This story was originally published by the WND News Center.

A fight – that could end up before the federal courts – has erupted in Virginia because officials in the National Park Service abruptly have decided to censor all "religious" events planned to honor Memorial Day at Poplar Grove National Cemetery in Petersburg.

Officials with First Liberty Institute have written to federal officials offering advice on "the right" thing to do to resolve the standoff.

"We hope that the National Park Service will immediately correct this error and grant the permit," said John Moran of the McGuireWoods law firm working with the institute. "This policy and the decision to block the Knights of Columbus from continuing their long-standing religious tradition is a blatant violation of the First Amendment and the Religious Freedom Restoration Act."

Roger Byron, of First Liberty, added, "Due to the religious nature of the Knights’ annual service to honor and pray for the nation’s fallen soldiers, they have been assigned a second-class status and relegated to the proverbial back of the bus. That is precisely the kind of unlawful discrimination and censorship the First Amendment was enacted to prevent. Surely this decision was an oversight."

The problem is that while the Knights of Columbus Petersburg Council 694 has held Memorial Day services in the cemetery since the 1960s, the Parks Service now is banning them because there is a new prohibition on "religious services."

Disrupting a long tradition of holiday events recognizing American veterans, the Park Service last year denied the fraternal organization a permit to continue.

Park Service officials, under the Joe Biden administration, now are claiming that masses, or even prayer events, are now "demonstrations."

The letter to the chief ranger at the federal location said, "There is no reason under NPS regulations or Policy Memorandum 22-01 to deny the Knights a permit to hold the service within the cemetery. Indeed, even since the adoption of Policy Memorandum 22-01, the Park Service has authorized Memorial Day masses in other National Cemeteries."

The legal team, while it has not yet filed a formal case in court, explained that it is a violation of the First Amendment and the Religious Freedom Restoration Act "to discriminate against and censor the Knights’ activities solely because of their religious character."

The letter details, "The NPS’s prohibition of the Knights’ Memorial Day service due to its religious nature is not merely unlawful content-based discrimination on speech—it is textbook viewpoint discrimination, which is per se unconstitutional. … The Knights ask NPS to do the right thing and permit them to host their annual Memorial Day mass in Poplar Grove National Cemetery, as the Park Service has done since time immemorial—before last year—and as it has continued to do in other National Cemeteries."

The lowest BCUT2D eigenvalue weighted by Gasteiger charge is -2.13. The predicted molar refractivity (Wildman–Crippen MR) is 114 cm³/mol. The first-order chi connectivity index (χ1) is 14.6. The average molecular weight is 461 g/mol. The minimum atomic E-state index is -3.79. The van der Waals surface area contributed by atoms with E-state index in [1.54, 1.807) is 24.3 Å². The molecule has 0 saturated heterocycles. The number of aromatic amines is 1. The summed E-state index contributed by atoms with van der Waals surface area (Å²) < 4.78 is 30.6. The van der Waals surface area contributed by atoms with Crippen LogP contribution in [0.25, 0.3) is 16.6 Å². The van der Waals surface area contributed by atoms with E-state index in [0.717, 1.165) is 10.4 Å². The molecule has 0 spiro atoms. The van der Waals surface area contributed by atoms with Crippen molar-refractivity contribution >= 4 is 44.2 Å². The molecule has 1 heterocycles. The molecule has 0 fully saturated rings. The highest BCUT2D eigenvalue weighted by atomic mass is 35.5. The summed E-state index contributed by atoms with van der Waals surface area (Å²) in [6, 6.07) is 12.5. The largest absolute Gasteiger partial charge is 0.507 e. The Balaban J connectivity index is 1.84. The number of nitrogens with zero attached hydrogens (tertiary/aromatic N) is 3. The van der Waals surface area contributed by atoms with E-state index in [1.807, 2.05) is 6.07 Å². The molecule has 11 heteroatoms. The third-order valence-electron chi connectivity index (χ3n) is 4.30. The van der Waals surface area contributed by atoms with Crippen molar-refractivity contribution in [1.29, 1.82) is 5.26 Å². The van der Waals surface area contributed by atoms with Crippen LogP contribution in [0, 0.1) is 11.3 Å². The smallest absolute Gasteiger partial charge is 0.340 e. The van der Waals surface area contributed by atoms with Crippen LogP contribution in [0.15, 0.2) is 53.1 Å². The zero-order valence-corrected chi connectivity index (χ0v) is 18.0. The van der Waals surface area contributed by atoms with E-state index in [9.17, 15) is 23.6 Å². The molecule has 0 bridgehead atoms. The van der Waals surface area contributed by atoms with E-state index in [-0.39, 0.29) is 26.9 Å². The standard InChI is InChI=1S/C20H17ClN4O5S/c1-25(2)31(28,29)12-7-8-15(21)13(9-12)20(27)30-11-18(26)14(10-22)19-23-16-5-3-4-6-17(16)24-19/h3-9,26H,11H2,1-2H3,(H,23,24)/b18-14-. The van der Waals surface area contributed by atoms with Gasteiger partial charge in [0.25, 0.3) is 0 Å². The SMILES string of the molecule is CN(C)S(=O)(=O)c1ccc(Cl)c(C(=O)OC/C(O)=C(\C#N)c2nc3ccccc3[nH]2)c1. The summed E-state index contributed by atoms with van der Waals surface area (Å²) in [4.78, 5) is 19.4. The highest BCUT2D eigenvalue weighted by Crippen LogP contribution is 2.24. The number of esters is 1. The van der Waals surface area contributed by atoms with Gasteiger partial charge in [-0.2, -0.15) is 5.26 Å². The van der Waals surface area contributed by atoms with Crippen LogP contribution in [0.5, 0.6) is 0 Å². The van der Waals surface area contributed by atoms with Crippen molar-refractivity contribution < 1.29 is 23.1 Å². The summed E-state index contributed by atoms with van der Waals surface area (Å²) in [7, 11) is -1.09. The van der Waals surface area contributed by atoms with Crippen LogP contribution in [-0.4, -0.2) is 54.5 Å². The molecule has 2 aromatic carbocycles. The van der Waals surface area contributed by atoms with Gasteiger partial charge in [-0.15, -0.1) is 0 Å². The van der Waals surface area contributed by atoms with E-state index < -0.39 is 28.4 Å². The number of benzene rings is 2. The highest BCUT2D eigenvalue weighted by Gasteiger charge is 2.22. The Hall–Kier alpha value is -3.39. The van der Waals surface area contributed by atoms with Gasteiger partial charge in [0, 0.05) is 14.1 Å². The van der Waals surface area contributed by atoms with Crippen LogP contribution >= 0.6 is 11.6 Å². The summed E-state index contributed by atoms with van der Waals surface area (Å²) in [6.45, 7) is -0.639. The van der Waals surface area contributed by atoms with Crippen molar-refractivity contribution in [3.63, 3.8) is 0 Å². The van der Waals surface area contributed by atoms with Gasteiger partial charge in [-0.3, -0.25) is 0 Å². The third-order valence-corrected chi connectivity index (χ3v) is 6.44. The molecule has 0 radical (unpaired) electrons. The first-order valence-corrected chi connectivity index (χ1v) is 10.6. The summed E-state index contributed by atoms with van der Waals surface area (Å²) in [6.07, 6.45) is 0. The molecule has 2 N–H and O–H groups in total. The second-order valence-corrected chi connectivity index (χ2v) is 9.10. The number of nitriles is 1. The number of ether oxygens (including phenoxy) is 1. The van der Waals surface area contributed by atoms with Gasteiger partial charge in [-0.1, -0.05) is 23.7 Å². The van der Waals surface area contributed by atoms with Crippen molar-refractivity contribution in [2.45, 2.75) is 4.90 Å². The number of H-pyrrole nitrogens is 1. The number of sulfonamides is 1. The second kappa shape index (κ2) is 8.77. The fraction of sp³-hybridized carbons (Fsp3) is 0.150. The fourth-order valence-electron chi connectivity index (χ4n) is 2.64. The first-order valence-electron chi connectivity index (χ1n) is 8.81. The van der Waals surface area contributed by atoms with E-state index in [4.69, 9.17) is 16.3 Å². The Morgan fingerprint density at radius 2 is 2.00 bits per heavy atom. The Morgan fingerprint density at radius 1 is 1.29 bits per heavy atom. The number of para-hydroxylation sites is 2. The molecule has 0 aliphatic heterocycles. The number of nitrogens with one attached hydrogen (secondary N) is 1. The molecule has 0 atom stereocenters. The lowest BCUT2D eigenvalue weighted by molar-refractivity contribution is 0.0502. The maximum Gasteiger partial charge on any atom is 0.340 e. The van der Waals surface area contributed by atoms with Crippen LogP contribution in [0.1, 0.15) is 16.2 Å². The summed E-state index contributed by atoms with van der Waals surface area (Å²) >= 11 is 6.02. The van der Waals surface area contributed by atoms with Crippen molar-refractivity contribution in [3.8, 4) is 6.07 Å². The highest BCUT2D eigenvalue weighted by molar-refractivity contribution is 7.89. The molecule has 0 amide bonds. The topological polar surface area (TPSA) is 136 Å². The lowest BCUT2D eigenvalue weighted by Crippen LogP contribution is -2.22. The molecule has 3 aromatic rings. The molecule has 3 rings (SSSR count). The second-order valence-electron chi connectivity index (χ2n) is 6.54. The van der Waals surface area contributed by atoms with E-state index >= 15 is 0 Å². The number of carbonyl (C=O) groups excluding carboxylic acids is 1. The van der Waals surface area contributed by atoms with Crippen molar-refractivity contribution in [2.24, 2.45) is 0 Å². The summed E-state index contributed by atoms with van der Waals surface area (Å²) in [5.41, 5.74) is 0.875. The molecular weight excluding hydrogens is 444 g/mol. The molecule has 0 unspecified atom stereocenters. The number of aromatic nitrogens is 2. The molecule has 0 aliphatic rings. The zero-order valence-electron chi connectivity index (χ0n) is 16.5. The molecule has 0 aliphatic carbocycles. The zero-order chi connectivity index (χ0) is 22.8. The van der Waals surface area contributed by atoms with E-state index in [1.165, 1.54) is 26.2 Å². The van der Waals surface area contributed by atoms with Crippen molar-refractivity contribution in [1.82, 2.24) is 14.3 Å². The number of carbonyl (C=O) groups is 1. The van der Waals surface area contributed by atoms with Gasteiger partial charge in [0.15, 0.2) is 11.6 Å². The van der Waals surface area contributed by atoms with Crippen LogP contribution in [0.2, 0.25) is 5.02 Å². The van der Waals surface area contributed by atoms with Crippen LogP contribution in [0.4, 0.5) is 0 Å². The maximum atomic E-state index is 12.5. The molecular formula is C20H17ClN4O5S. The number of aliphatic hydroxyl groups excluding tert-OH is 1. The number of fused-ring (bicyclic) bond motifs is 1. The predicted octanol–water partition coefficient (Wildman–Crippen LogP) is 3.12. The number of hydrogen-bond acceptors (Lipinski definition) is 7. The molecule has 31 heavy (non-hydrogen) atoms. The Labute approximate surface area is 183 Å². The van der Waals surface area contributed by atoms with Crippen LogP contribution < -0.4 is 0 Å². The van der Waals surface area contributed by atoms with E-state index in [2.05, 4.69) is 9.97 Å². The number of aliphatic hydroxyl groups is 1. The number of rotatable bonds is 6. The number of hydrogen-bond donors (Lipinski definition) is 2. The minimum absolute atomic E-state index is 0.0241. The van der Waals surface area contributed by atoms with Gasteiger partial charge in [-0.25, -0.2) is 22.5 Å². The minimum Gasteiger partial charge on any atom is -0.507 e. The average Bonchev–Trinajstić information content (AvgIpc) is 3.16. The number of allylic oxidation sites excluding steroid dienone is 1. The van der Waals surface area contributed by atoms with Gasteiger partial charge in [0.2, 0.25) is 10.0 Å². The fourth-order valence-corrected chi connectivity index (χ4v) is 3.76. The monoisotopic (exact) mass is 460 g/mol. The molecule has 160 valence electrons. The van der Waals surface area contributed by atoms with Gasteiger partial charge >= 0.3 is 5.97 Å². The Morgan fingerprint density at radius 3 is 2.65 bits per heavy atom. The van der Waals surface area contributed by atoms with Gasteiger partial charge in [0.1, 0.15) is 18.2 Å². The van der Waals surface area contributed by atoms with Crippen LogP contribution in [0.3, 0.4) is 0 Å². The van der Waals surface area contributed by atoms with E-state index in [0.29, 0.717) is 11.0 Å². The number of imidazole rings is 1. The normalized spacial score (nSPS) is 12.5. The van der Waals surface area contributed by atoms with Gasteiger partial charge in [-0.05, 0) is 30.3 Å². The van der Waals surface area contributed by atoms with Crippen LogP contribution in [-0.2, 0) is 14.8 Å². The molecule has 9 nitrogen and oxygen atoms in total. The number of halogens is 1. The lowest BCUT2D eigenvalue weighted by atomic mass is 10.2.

It included a notice to the federal facility: "We strongly urge you to reconsider your decision and promptly grant the Knights a permit to host their annual Memorial Day mass within the walls of the Poplar Grove National Cemetery. If you persist in denying the permit, our clients intend to take all appropriate steps to protect their rights, including through litigation. We therefore ask that you preserve all relevant documents and materials in anticipation of litigation.:

The letter advised that "the right thing" to see is for the permit to be issued as it has been for decades.

This story was originally published by the WND News Center.

President Donald Trump is taking Judge Juan Merchan to an appeals court.

Merchan, hearing New York District Attorney Alvin Bragg's claims that business reporting misdemeanors now are felonies against Trump, has imposed a draconian gag order against Trump in the case.

Trump is known for commenting about charges, cases, and individuals, including noting the fact that Merchan's daughter is a Democrat activist who has been fundraising off of the decisions her father delivers against Trump in the case.

report from Fox News explains Trump's defense team filed a motion to appeal the "unconstitutional" censorship demand from Merchan.

"I just want to let you know that we've just filed a major motion in the appellate division concerning the unconstitutional gag order, where I'm essentially not allowed to talk to you about anything meaningful that's going on in the case. And many good things are going on with the case. It shouldn't have been filed," Trump explained.

Merchan's censorship demands require Trump to remain silent on a multitude of issues even though there is no similar restriction on others involved in the case leaving them free to be making allegations about Trump.

Merchan already has said Trump has violated his censorship demands multiple times and fined him thousands of dollars. He's even threatened Trump with jail.